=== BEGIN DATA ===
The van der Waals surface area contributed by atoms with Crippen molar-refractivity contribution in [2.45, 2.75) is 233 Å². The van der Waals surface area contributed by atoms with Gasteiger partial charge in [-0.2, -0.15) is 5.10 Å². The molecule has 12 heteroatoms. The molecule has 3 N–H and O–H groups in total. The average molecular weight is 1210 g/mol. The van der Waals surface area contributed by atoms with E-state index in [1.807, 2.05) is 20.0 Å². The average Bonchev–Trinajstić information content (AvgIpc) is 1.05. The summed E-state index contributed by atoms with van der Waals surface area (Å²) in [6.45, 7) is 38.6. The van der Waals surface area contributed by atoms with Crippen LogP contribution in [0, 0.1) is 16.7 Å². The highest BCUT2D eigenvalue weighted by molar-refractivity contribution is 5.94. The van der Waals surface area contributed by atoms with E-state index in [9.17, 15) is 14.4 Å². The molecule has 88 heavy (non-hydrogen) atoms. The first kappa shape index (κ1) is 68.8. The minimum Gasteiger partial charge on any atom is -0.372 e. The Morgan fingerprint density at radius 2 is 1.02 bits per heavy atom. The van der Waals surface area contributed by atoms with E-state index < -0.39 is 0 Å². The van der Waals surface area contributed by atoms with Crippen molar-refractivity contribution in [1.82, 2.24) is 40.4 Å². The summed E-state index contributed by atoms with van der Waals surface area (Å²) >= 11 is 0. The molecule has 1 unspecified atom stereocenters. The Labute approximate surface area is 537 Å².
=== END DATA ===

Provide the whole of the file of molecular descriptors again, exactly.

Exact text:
The van der Waals surface area contributed by atoms with Crippen molar-refractivity contribution in [2.45, 2.75) is 233 Å². The van der Waals surface area contributed by atoms with Gasteiger partial charge in [-0.2, -0.15) is 5.10 Å². The molecule has 12 heteroatoms. The molecule has 3 N–H and O–H groups in total. The average molecular weight is 1210 g/mol. The van der Waals surface area contributed by atoms with E-state index in [1.807, 2.05) is 20.0 Å². The average Bonchev–Trinajstić information content (AvgIpc) is 1.05. The summed E-state index contributed by atoms with van der Waals surface area (Å²) in [6.45, 7) is 38.6. The van der Waals surface area contributed by atoms with Crippen LogP contribution in [0, 0.1) is 16.7 Å². The highest BCUT2D eigenvalue weighted by molar-refractivity contribution is 5.94. The van der Waals surface area contributed by atoms with E-state index in [9.17, 15) is 14.4 Å². The molecule has 88 heavy (non-hydrogen) atoms. The first kappa shape index (κ1) is 68.8. The minimum Gasteiger partial charge on any atom is -0.372 e. The Morgan fingerprint density at radius 2 is 1.02 bits per heavy atom. The van der Waals surface area contributed by atoms with E-state index < -0.39 is 0 Å². The van der Waals surface area contributed by atoms with Crippen molar-refractivity contribution in [1.82, 2.24) is 40.4 Å². The summed E-state index contributed by atoms with van der Waals surface area (Å²) >= 11 is 0. The molecule has 1 unspecified atom stereocenters. The Labute approximate surface area is 537 Å².